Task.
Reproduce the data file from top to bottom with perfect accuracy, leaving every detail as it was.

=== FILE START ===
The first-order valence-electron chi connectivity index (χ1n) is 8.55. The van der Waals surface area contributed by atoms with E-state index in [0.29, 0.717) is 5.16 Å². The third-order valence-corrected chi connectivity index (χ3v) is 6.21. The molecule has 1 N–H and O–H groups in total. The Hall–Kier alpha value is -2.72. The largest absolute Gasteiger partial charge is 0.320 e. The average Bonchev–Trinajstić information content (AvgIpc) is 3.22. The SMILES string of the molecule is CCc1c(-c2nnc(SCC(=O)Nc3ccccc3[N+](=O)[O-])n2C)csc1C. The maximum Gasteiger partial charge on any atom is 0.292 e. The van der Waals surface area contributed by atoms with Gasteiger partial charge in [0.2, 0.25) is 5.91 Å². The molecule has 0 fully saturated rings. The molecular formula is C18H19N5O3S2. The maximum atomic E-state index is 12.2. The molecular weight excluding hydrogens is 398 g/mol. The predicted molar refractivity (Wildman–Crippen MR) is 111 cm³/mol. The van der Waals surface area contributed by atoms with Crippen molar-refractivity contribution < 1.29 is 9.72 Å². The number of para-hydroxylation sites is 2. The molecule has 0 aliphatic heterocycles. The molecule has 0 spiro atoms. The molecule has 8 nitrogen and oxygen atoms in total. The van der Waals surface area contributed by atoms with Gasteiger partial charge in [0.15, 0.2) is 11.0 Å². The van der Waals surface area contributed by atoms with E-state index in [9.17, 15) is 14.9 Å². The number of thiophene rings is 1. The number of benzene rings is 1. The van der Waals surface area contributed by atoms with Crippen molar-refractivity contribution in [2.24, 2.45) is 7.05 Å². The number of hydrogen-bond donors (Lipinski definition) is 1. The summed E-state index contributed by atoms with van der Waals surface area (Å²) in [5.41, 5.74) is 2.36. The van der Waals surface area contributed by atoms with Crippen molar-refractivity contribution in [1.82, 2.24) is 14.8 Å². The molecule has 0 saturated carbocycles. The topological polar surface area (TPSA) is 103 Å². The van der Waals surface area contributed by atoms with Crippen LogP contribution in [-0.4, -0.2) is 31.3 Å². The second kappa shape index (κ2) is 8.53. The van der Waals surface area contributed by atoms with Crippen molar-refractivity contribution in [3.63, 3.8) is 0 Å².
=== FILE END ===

The first-order valence-electron chi connectivity index (χ1n) is 8.55. The van der Waals surface area contributed by atoms with E-state index in [0.29, 0.717) is 5.16 Å². The third-order valence-corrected chi connectivity index (χ3v) is 6.21. The molecule has 1 N–H and O–H groups in total. The Hall–Kier alpha value is -2.72. The largest absolute Gasteiger partial charge is 0.320 e. The average Bonchev–Trinajstić information content (AvgIpc) is 3.22. The SMILES string of the molecule is CCc1c(-c2nnc(SCC(=O)Nc3ccccc3[N+](=O)[O-])n2C)csc1C. The maximum Gasteiger partial charge on any atom is 0.292 e. The van der Waals surface area contributed by atoms with Gasteiger partial charge in [0.2, 0.25) is 5.91 Å². The molecule has 0 fully saturated rings. The molecular formula is C18H19N5O3S2. The maximum atomic E-state index is 12.2. The molecular weight excluding hydrogens is 398 g/mol. The predicted molar refractivity (Wildman–Crippen MR) is 111 cm³/mol. The van der Waals surface area contributed by atoms with Crippen molar-refractivity contribution < 1.29 is 9.72 Å². The number of para-hydroxylation sites is 2. The molecule has 0 aliphatic heterocycles. The molecule has 0 spiro atoms. The molecule has 8 nitrogen and oxygen atoms in total. The van der Waals surface area contributed by atoms with Gasteiger partial charge in [0.15, 0.2) is 11.0 Å². The van der Waals surface area contributed by atoms with E-state index in [9.17, 15) is 14.9 Å². The number of thiophene rings is 1. The number of benzene rings is 1. The van der Waals surface area contributed by atoms with Crippen molar-refractivity contribution in [2.24, 2.45) is 7.05 Å². The number of hydrogen-bond donors (Lipinski definition) is 1. The summed E-state index contributed by atoms with van der Waals surface area (Å²) in [5.41, 5.74) is 2.36. The van der Waals surface area contributed by atoms with Crippen molar-refractivity contribution in [1.82, 2.24) is 14.8 Å². The molecule has 0 saturated carbocycles. The topological polar surface area (TPSA) is 103 Å². The van der Waals surface area contributed by atoms with Crippen LogP contribution in [-0.4, -0.2) is 31.3 Å². The second kappa shape index (κ2) is 8.53. The van der Waals surface area contributed by atoms with Crippen molar-refractivity contribution in [3.63, 3.8) is 0 Å².